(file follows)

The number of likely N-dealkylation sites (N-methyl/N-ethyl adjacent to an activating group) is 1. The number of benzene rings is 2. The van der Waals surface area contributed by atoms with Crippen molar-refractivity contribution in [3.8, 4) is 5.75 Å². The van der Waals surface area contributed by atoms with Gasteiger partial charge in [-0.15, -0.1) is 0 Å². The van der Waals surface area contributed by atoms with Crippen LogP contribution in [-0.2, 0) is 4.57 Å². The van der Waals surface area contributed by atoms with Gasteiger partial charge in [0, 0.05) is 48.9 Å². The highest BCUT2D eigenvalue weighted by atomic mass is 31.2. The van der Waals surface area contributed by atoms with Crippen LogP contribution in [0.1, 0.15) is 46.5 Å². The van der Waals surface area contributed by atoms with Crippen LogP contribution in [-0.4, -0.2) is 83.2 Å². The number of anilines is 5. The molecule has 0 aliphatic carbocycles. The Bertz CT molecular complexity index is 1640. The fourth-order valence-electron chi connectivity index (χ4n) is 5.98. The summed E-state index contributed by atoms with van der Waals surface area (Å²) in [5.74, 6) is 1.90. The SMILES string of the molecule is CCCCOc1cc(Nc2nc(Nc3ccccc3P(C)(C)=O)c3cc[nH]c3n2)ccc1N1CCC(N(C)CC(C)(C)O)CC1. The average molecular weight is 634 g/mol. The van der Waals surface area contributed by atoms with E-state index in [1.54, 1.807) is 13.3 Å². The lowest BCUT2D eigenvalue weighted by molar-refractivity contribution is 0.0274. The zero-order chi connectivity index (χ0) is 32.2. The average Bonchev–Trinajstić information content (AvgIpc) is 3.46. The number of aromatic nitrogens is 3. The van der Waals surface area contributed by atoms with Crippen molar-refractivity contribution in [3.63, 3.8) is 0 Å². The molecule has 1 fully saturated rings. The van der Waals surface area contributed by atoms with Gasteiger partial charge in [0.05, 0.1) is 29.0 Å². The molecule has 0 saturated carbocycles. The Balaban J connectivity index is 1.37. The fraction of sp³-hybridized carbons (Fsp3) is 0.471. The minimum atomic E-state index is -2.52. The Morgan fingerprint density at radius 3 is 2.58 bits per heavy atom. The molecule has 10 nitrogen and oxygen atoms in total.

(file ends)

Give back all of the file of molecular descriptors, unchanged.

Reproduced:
The number of likely N-dealkylation sites (N-methyl/N-ethyl adjacent to an activating group) is 1. The number of benzene rings is 2. The van der Waals surface area contributed by atoms with Crippen molar-refractivity contribution in [3.8, 4) is 5.75 Å². The van der Waals surface area contributed by atoms with Gasteiger partial charge in [-0.15, -0.1) is 0 Å². The van der Waals surface area contributed by atoms with Crippen LogP contribution in [-0.2, 0) is 4.57 Å². The van der Waals surface area contributed by atoms with Gasteiger partial charge in [0, 0.05) is 48.9 Å². The highest BCUT2D eigenvalue weighted by atomic mass is 31.2. The van der Waals surface area contributed by atoms with Crippen LogP contribution in [0.1, 0.15) is 46.5 Å². The van der Waals surface area contributed by atoms with Crippen LogP contribution in [-0.4, -0.2) is 83.2 Å². The number of anilines is 5. The molecule has 0 aliphatic carbocycles. The Bertz CT molecular complexity index is 1640. The fourth-order valence-electron chi connectivity index (χ4n) is 5.98. The summed E-state index contributed by atoms with van der Waals surface area (Å²) in [5.74, 6) is 1.90. The SMILES string of the molecule is CCCCOc1cc(Nc2nc(Nc3ccccc3P(C)(C)=O)c3cc[nH]c3n2)ccc1N1CCC(N(C)CC(C)(C)O)CC1. The average molecular weight is 634 g/mol. The van der Waals surface area contributed by atoms with E-state index in [1.54, 1.807) is 13.3 Å². The lowest BCUT2D eigenvalue weighted by molar-refractivity contribution is 0.0274. The zero-order chi connectivity index (χ0) is 32.2. The average Bonchev–Trinajstić information content (AvgIpc) is 3.46. The number of aromatic nitrogens is 3. The van der Waals surface area contributed by atoms with Crippen molar-refractivity contribution in [3.63, 3.8) is 0 Å². The molecule has 1 fully saturated rings. The van der Waals surface area contributed by atoms with Gasteiger partial charge in [0.05, 0.1) is 29.0 Å². The molecule has 0 saturated carbocycles. The Balaban J connectivity index is 1.37. The fraction of sp³-hybridized carbons (Fsp3) is 0.471. The minimum atomic E-state index is -2.52. The Morgan fingerprint density at radius 3 is 2.58 bits per heavy atom. The molecule has 10 nitrogen and oxygen atoms in total.